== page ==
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What Happens When Social Security Ignores All of the Available Medical Evidence?

b2ap3_thumbnail_medical-impairment.jpgIn a typical Social Security disability case, an administrative law judge (ALJ) will hear medical opinions from a number of different experts. In addition to the disability applicant's own treating physicians, the ALJ will also review the views of non-treating “consultants” who have examined the applicant's medical records. For disability cases filed before March 2017, the ALJ is normally required to give the treating physician's views “controlling” weight in the event of a conflict. That said, it is permissible to discount those opinions in favor of the non-treating consultants.

Magistrate: ALJ Cannot Rely Solely on Her “Lay Expertise” in Assessing Applicant's Mental Impairments

What the ALJ may not do, however, is ignore all of the medical evidence and “play doctor” themselves. The ALJ is a legal officer, not a medical professional. That means their job is to apply the law fairly and impartially.

But we often see ALJs step outside this legal role to make improper medical diagnoses. A recent disability case from here in Illinois, Christopher P. v. Saul, provides a useful illustration. The plaintiff here applied for disability benefits over five years ago. As part of the application process, the plaintiff's treating psychiatrist opined that he suffered from a number of mental impairments that included “marked limitations in concentration, persistence, or pace, and three episodes of decompensation, along with other disabling symptoms.”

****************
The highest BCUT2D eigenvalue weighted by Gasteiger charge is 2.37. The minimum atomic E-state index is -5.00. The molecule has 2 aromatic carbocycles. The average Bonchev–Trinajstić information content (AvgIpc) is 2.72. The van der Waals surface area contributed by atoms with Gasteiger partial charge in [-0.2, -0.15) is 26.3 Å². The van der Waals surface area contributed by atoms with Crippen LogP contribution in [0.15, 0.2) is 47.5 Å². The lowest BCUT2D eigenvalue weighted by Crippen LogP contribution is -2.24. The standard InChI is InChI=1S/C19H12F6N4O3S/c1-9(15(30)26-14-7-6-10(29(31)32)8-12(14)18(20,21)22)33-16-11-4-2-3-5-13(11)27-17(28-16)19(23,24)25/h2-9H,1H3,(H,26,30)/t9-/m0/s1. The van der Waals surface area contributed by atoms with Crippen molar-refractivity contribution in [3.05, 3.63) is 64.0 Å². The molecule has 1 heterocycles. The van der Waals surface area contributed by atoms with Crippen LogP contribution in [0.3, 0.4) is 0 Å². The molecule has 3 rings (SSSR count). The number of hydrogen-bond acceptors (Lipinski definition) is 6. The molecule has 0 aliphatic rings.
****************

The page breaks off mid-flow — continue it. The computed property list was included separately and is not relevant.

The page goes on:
The ALJ rejected the psychiatrist's views but did not offer any reasons beyond a vague assertion that the plaintiff did not “consistently complain” of the symptoms described. The ALJ nevertheless proceeded to deny the plaintiff's claim for disability benefits. This prompted the plaintiff to appeal the denial to federal court.

A federal magistrate judge agreed with the plaintiff that the ALJ's analysis was improper. The magistrate noted the ALJ “did not minimally articulate the reasons she essentially gave [the treating psychiatrist's] opinion no weight at all.” Indeed, the magistrate said Social Security tacitly acknowledged this failure when it tried to come up with its own reasons why the ALJ might have discounted the doctor's opinions. But the magistrate said it was “well-settled law” that Social Security must review the reasons actually given by the ALJ.

More to the point, the magistrate said this was clearly a case where the ALJ “relied solely on her lay expertise” rather than expert evidence. The ALJ not only disregarded the views of the treating physician, but also those made by two non-examining consultants. Given these were the only medical opinions in the record, the magistrate said the ALJ improperly decided to play doctor herself. Consequently, the plaintiff was entitled to a new hearing on his disability claim.

Speak with an Illinois Disability Benefits Lawyer Today

This will not be the last time a Social Security ALJ decides to play doctor. It is a far-too-common problem we see in disability cases. And if you are about to apply for disability benefits yourself, you need to be aware of this problem and take appropriate action. Your first step should be to hire a qualified Cook County Social Security disability attorney to represent you. Contact Pearson Disability Law, LLC, today at 312-999-0999 to schedule a free consultation.




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